Published on March 16th, 2012 | by Greg0
Swingline Reinvents The Paper Shredder
Few tasks are quite so critical to personal security, and so commonly overlooked, as document shredding. Whether it's that old credit card, the stacks of mail, account statements and bank information and applications, the mound of paper piling up is an easy ticket to identity theft if not disposed of properly. Even if you don't work for a secret agency, or a firm with special protection laws, your home business or even just personal tax filings are potentially valuable. And far too few people shred them, possibly because of the hassle.
Hence, the Swingline Stack-and-Shred 80X. The line includes other models as well- the 80 refers to the approximate number of sheets of paper that the unit can hold and shred at once. A 60X model is the basic version, and they offer up to a 500 sheet capacity. Like most serious shredders, it offers cross-cut capability, meaning that instead of simply turning the pages into long thin strips, what comes out is something closer to confetti. Cross-cut shredders offer a much higher level of protection; it's pretty much impossible to reconstruct a bag of tiny pieces.
OK, you say- I need a shredder, but why would I choose this one? We've taken a look at a couple of others, including one offering a vertical design and always focus on a few basic questions and functions. Speed, size, and capability matter- you want something fast, easy to tuck away or hide, and that requires little effort or maintenance. And we're happy to say that the Swingline Stack-and-Shred rips apart most of the competition. Granted, the price is higher, but this is a shredder in another class with a feature set that is impressive.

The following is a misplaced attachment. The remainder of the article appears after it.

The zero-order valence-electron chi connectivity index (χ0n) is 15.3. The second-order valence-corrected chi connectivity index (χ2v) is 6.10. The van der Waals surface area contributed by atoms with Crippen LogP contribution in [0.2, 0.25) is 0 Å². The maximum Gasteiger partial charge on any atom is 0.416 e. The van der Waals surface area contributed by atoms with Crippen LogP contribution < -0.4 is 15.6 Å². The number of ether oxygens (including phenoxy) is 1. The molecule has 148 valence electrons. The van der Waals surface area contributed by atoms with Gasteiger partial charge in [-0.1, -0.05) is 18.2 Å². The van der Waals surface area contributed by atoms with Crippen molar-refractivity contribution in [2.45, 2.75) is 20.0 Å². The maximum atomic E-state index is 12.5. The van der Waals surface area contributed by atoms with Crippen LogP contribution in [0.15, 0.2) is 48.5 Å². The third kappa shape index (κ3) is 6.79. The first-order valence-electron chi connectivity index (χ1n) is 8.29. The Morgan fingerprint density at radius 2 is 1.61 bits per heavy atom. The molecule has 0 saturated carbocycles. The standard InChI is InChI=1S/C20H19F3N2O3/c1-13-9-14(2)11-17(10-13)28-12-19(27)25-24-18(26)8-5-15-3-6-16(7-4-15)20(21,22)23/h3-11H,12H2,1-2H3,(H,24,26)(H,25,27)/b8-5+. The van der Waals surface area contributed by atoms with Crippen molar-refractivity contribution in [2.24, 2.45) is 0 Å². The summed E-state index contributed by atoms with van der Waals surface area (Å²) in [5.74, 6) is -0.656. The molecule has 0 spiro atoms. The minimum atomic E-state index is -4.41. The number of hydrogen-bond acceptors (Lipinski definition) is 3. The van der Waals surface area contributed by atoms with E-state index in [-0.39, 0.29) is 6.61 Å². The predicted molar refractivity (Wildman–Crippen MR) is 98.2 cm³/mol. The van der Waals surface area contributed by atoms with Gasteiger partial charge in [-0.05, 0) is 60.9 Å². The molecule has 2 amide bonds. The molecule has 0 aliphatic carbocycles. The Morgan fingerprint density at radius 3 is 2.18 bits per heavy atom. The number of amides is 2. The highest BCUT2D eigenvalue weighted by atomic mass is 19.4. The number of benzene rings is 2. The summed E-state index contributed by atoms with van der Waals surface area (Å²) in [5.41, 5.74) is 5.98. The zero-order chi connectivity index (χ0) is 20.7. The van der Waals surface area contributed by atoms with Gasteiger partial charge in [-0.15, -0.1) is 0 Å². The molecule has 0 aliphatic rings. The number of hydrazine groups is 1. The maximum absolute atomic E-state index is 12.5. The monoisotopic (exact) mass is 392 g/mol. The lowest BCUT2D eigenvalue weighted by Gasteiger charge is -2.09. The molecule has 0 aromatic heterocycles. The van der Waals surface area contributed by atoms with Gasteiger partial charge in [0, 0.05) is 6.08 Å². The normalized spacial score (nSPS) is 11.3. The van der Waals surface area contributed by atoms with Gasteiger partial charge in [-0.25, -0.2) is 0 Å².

For starters, the automatic feed system means that you can set a large stack of documents inside and walk away. Come back a few minutes later, and instead of laboriously feeding each sheet through, or even a couple at a time, the unique feeder mechanism handles it for you. It's not perfect- we had trouble with folded or creased paper, as well as non-standard sizes- but for regular letter paper in good condition, we met with infrequent jams. You'll need to take some care about arranging that stack, and ensuring that you're not throwing in a random assortment, but we had few issues in real-world use and they were easily handled. In testing, we could create jams pretty easily- either by letting the disposal bin fill up or with mistreated or folded paper. Our only real wish is that the disposal basket include some mechanism to ensure an even layer of shredder paper, as it does tend to collect towards the rear and then prevent additional shredding.
Credit cards, paper clips, and staples weren't an issue, and the low profile size and shape mean that it can easily slide under a desk. It looks a lot like a printer, in fact, and almost sleek. Plus the large capacity 5-gallon bin means fewer trips to empty. The Swingline Stack-and Shred isn't loud, thanks to the relatively sealed chamber, but certainly makes some noise. And, like anything with a bunch of blades, it isn't light- but 20 pounds or so isn't bad either. For around $200, you can buy the most advanced shredder that we've seen, a small price for information security and certainly a reasonable premium for the convenience. It isn't perfect, but for those who handle mostly regular letter paper, it can save a lot of time. Available now. And make sure you check out their Facebook page- they are running a 'Tax Time' sweepstakes and offering lots of giveaways!